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of knowledge, nor wholly dependent upon its common methods ? Let us assume that there is such a course, and let us attempt within this sphere to exhibit the grounds and function of faith. As to the grounds, we shall decide in advance that faith is intelligible only on the presupposition of knowledge. The cpposite view seems to be held by many eminent authorities, as Rothe, Jacobi, Dorner, and others, apparently defending the scholastic maxim, crede ut intelligas. But the discussion has really hung upon the use and meaning of terms rather than the psychological fact. Both Abelard and Anselm would agree that faith must be rational. This is all that is necessary to settle. Faith must somehow legitimate itself. It must obtain authority from some source. Then, in turn, the source itself must be rationalized. This authority must be settled by reason, and the reason, it would appear, must have the last word. But this is not the meaning of rationality. If it were, no place could be found for faith, though we sought for it with tears. Reason believes in itself, but reason neither comprehends itself as an absolute whole, nor its own concepts. To demand a comprehension of all the objects of faith would, therefore, be itself irrational. Faith may accept what has been demonstrated, and if it possessed no wider field, then faith and knowledge would embrace each other. But faith does not stop with positivism. Faith is wider. It comprehends its own instruments—the very ground of its existence--much that reason cannot demonstrate. But it must not attempt to embrace contradictories. Here is the principal function of philosophy, both in pure reason and in religion. It is to try the doctrines, to see whether they be of reason or of themselves, comparing doctrine with doctrine. Neither should doctrines collide with the laws of thought as universally recognized, and the accepted laws of evidence. So we say again, whatever is not rational is not of faith, and where there is no ground for faith there is no faith.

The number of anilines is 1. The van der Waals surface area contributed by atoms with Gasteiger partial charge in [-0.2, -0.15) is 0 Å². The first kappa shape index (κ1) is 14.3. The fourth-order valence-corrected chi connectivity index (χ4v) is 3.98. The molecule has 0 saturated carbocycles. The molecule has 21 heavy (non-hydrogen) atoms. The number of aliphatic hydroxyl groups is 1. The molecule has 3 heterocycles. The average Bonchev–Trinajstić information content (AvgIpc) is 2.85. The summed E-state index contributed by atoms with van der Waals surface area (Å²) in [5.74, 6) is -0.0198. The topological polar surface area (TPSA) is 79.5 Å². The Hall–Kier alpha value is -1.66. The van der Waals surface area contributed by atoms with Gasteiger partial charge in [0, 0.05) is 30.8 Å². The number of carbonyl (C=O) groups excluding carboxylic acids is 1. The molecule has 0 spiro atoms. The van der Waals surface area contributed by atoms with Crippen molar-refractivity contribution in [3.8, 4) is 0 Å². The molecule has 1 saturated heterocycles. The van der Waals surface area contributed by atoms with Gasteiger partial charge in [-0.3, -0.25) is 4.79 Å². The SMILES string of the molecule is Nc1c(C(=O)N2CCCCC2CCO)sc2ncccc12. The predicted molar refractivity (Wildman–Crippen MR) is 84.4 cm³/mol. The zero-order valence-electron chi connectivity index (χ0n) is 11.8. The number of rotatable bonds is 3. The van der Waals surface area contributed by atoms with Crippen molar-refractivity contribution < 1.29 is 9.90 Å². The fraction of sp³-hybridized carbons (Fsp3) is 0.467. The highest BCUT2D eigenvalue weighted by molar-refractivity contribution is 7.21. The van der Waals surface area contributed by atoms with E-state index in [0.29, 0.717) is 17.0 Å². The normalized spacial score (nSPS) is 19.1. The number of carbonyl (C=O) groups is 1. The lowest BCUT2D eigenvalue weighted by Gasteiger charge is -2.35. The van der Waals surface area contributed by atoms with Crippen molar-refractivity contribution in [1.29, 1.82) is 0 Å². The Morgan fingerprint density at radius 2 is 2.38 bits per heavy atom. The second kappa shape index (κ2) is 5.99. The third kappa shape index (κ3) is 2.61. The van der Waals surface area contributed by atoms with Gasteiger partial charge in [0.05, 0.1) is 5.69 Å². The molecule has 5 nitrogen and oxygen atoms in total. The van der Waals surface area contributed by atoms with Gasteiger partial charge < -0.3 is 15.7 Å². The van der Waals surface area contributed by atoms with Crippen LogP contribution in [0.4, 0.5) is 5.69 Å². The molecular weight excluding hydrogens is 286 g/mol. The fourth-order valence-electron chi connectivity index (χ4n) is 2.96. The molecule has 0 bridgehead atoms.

As to the function of faith and the obligation of faith in God there is much to be said, or rather much that ought to be said, by teachers of ethics in opposition to the inveterate tendency of the times to construct a morality independent of religion. There is great demand for faith, but it is for the most part, in philosophy, limited to phenomena. Philosophic speculation, both in morals and in religion, makes less and less demand upon our faith in God, while scientific inquiry in the physical world makes a bold demand for faith in a great multitude of abstractions, such as law, order, system, adjustinent, and many other impersonal objects, in increasing numbers.

The Psychology of Faith.—Something should be said about the psychology of faith. On this point authorities have been unable to agree. Some have made faith to depend upon the intellect, others upon the sensibilities, others upon the will, while still others have invented a faith-faculty. The consensus of opinion would probably be expressed by the late Professor T. H. Green, of Oxford: “In different relations reason is the source alike of faith and knowledge. God is not wisely trusted when declared unintelligible.” If we turn to the New Testament many passages seem to predicate faith of the reason as its source, while an equal number may be found which seem to posit faith in the will, but never in mere feeling. Faith is truly a mighty stimulus to feeling, but it follows rather than precedes it. I am persuaded that faith is capable of a deeper psychological treatment than has hitherto been accorded to it. It is unnecessary here to point out the proposed course of thought, but only to indicate a few results which it seems quite easy to establish, viz., (a), Faith is the synthetic unity of rational perceptions concerning the attributes of God; (b), Faith is the substance and evidence of that knowledge which is most intimately connected with human happiness; (c), It is not philosophical to divorce faith from knowledge.

Belief and Knowledge.--A cloud of obscurities has at times rested upon the relation of faith and knowledge. A schism between reason and belief seemed at one time inevitable on philosophical grounds. For more than a decade the doctrine of the Unknowable, as proclaimed by IIamilton, followed by Mansel, seemed supreme. Specnlative thought was brought to a standstill or became fatally misleading. We were taught that the Infinite is the Unknowable, and yet that the “Infinite is, must, and ought to be believed in.” When reason began to recover itself it was seen